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A long-time friend – who lives alone and out of state – has told me she is at high risk for dementia (her mother had Alzheimer’s and she’s tested positive in some DNA screen). I’m starting to see signs of her failing. Should I discuss it with her? Her daughters?
I’m so sorry to hear about your friend’s decline. Alzheimer’s is a terrible disease and can be very hard to cope with.
If your friend didn’t ask you specifically to say something to her when you see her memory fail, I’m not sure I would discuss it with her. Some people are information vacuums and want to know everything that is happening to them all the time (me!) and others prefer not to know a thing (why?!?!? Hello, early detection!). Still others want to know just what they need to know to make informed decisions and no more. If you are very close with her daughters, you can talk to them about what they are seeing and ask how you may be able to help. Then, if they ask, you should answer honestly. Knowing she’s failing may help her seek help, retrofit her living space or plan for her future. But it could also add to any sadness or depression she may be feeling.
So, hard though it may be, my advice is to hold your tongue but extend your hand.
I’m in my late 20s and the wedding invites are starting to pour in. I am thrilled for all my friends and look forward to celebrating these joyous occasions, even though I myself come from a long line of divorces and am admittedly a little jaded. But that’s neither here nor there.
My problem is that a very close friend of mine is marrying someone who I honestly can’t stand. It’s not like he is abusive or anything, but he is a very self-centered guy and his needs seem to rule the roost. Everything they do centers on what he wants. He expects that he can sleep as late as he wants, regardless of what she has planned, exercise when he wants, despite their obligations, he is always late, cheap, judgemental and doesn’t lift a finger come meal time. He doesn’t have many friends of his own and she has tons.
I would never in a million years have predicted she would go for a guy like him. Do I say something and risk the friendship or shut it?
Biting my tongue off
Remember the weddings in movies that contain the phrase, “Speak now or forever hold your peace?” Well, forget the “speak now” part and embrace the “forever hold your peace.” No good ever came from objecting to a friend’s life choice. Even if they break up later and you say you never liked him, and she says “Why didn’t you tell me!?” She doesn’t really mean it. As long as she is stuck with him, sadly, so are you.
When it comes to romance, I have seen the most staunch feminists take their husband’s name, stop working and hand over all control. I have seen strong women marry weak men. I have seen men who value intellect marry trophy women who seem to offer none. The list goes on and on.
Do the best you can to find something likable about this shmo, or try and spend more time with her and less time with them. If she asks, you can keep it relational, as in, “it seems like you’re a little more stressed/less yourself around him,” as opposed to “he is such a selfish pig!” My guess is that she already knows that her friends aren’t thrilled with him but there is something (inexplicable) she loves about the guy. Sometimes we all have to suspend judgement to go along and get along. As long as he’s vaccinated and did not vote for Trump of course. Otherwise you have my permission to go to town. What I would give to give Aaron Rodgers a piece of my mind! Just had to get that in.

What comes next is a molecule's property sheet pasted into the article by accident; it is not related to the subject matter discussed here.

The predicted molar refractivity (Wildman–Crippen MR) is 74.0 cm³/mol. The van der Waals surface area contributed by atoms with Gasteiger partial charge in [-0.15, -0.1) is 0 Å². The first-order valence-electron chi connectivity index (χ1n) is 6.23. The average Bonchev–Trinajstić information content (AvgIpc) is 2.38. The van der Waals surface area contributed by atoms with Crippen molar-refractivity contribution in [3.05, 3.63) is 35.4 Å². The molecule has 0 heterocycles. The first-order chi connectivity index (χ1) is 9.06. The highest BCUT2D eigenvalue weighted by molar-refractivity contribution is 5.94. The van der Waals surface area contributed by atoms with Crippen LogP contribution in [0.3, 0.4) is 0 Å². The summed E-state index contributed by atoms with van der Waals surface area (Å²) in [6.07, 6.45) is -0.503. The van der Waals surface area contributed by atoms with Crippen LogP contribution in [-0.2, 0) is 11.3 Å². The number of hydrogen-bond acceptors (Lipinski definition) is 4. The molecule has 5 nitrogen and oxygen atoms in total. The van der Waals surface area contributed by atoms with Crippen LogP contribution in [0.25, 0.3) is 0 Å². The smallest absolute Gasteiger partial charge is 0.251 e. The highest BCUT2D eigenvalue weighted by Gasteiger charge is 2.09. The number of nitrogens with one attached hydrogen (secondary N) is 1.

I have a good friend to whom I am very close. But one thing drives me insane: she is a soft-talker. She talks so softly that often, it is very hard to hear her. In fact, the older I get, the harder it is. I find myself saying, “what?” all the time, but she still does not get the hint.
In thinking about it, I wonder if it’s a control thing. People have to lean in and pay extra attention to her, not necessarily because of what she’s saying, but because they can’t hear her! Drives me nuts. Any suggestions?
Pump it up!
Suggestions? Gabby? Of course!
I agree that this is not only annoying but often goes along with controlling personalities. In my experience, however, it’s less about controlling others as it is about keeping control of themselves. The people I know who do this are pretty tightly wound and pretty hard on themselves in terms of not having a hair out of place, etc. Annoying as hell.
But also, I wouldn’t wanna live in their head for five minutes. I could never have that much control over myself and be so well put together, well mannered and well-comported. I don’t even know if that’s a word and yet I use it so, case in point.
Now that we have analyzed your friend’s raison d’etre, let us think about a solution. I believe in this situation you should just speak up. What you say doesn’t have to come with the aforementioned pseudo psychoanalysis about her personality quirks, it can be as simple as: “Maybe it’s my aging ears, Judy, but I can’t hear you when you talk. I would love it if you could talk a little bit louder.” And if that doesn’t do it, just keep saying, “I still can’t hear you!” I think if you do that enough, she will just have to belt it out.
On the other hand, if you really find her too controlling, you may decide to say nothing and happily miss 75% of what she has to say.
Dear Gabby appears in the RoundTable every Monday. Yes, Gabby is an advice columnist – but not just any advice columnist. Because that would be boring! Gabby combines wisdom with wit. And a pinch of snark. She is not a trained therapist by any means, but has seen and loved many in her day. Her aim is to make you think while she makes you laugh. Gabby welcomes all questions and queries and is only too happy to hear your opinion, no matter how much it may diverge from hers. Write to Gabby at firstname.lastname@example.org.